“All learners should reach their full potential,” reminds the updated European Reference Framework of Key Competences for Lifelong Learning (2018). This year marks the 300th anniversary of our philosopher, writer, and educator Hryhorii Savych Skovoroda. The great curmudgeon advised us to know ourselves, to find a job that helps us realize our own abilities, and to bring our work to the benefit of society.

Let’s think about it, aren’t the instructions of our famous countryman in tune with the ideas approved in the European Reference Framework? But is it possible to know oneself without “the ability to reflect on oneself” [3, p. 11], to fully realize one’s abilities without “the ability to effectively manage time and information” [ibid], to bring full benefit to society without “the ability to empathize and manage conflicts in an inclusive context of support” [ibid]?

Of course, the results obtained by foreign scientists are important and their experience should and must be studied and applied, because “whoever thinks about science, loves it, never stops learning, even if he or she seems to be inactive” [2]. At the same time, we should not forget about the highlights of Ukrainian pedagogy, because a seed grown in native soil is not only tastier but also healthier.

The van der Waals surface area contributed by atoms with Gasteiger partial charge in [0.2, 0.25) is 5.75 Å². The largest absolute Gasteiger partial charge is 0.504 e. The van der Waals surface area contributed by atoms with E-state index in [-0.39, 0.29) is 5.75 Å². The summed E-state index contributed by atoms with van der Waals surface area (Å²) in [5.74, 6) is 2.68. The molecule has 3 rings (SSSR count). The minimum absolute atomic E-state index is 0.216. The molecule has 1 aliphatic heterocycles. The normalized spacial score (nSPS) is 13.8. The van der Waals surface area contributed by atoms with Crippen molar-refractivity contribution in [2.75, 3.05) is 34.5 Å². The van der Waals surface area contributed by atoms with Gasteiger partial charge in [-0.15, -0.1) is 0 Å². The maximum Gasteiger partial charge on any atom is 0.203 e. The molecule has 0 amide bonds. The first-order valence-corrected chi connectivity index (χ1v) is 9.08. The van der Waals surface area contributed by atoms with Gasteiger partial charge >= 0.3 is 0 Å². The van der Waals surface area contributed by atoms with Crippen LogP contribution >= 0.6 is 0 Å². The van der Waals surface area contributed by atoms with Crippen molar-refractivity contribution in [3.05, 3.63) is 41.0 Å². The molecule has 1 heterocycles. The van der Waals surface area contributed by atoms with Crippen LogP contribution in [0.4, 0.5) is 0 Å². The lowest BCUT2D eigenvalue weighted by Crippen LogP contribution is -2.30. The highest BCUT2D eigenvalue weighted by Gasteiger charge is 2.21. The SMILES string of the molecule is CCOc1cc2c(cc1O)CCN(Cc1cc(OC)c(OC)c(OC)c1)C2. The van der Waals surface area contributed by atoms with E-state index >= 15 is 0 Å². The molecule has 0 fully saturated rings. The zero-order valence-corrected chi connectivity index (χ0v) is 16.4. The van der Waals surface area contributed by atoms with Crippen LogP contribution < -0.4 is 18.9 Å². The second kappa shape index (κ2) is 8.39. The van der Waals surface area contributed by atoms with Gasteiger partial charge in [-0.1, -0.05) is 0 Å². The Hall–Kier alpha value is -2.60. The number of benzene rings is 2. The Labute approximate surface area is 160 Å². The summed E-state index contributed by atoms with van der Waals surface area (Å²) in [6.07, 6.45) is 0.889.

List of references

1. European Reference Framework of Key Competences for Lifelong Learning: updated vision 2018. Ukrainian Pedagogical Journal. 2019. № 3. С. 21-29.
2. Skovoroda G. S. Letters to M. I. Kovalynskyi. Ukrainian and world literature. URL: (accessed 07.10.2022).
3. Key competences for lifelong learning. URL: (accessed July 01, 2022).
4. Malik F., Shujja S. Social Competence and School Systems as Predictor of Academic Achievement in High and Low Achieving Pakistani School Children. Journal of Behavioral Sciences. 2013. Vol. 23, No. 1. URL: (accessed 01.07.2022).
5. Phogat J., Devi S. Career choices of school students in relation to their social competence. Journal of Emerging Technologies and Innovative Research (JETIR). 2021. Vol 8. No. 12. P. 18-22.
6. Rubin K. H. Interpersonal Problem-Solving and Social Competence in Children. URL: (accessed 07.10.2022).
7. Supianto, Kumaidi, Yoyon Suryono. Social Studies Teachers’ Difficulties in Assessing Social Skills. Universal Journal of Educational Research. 2020. Vol. 8, No. 5. P. 2175-2183.
8. Wellhöfer P. R. Schlüsselqualifikation Sozialkompetenz. URL: (accessed 07.10.2022).
9. Wentzel K. R. Relations between Social Competence and Academic Achievement in Early Adolescence. URL: (accessed July 01, 2022).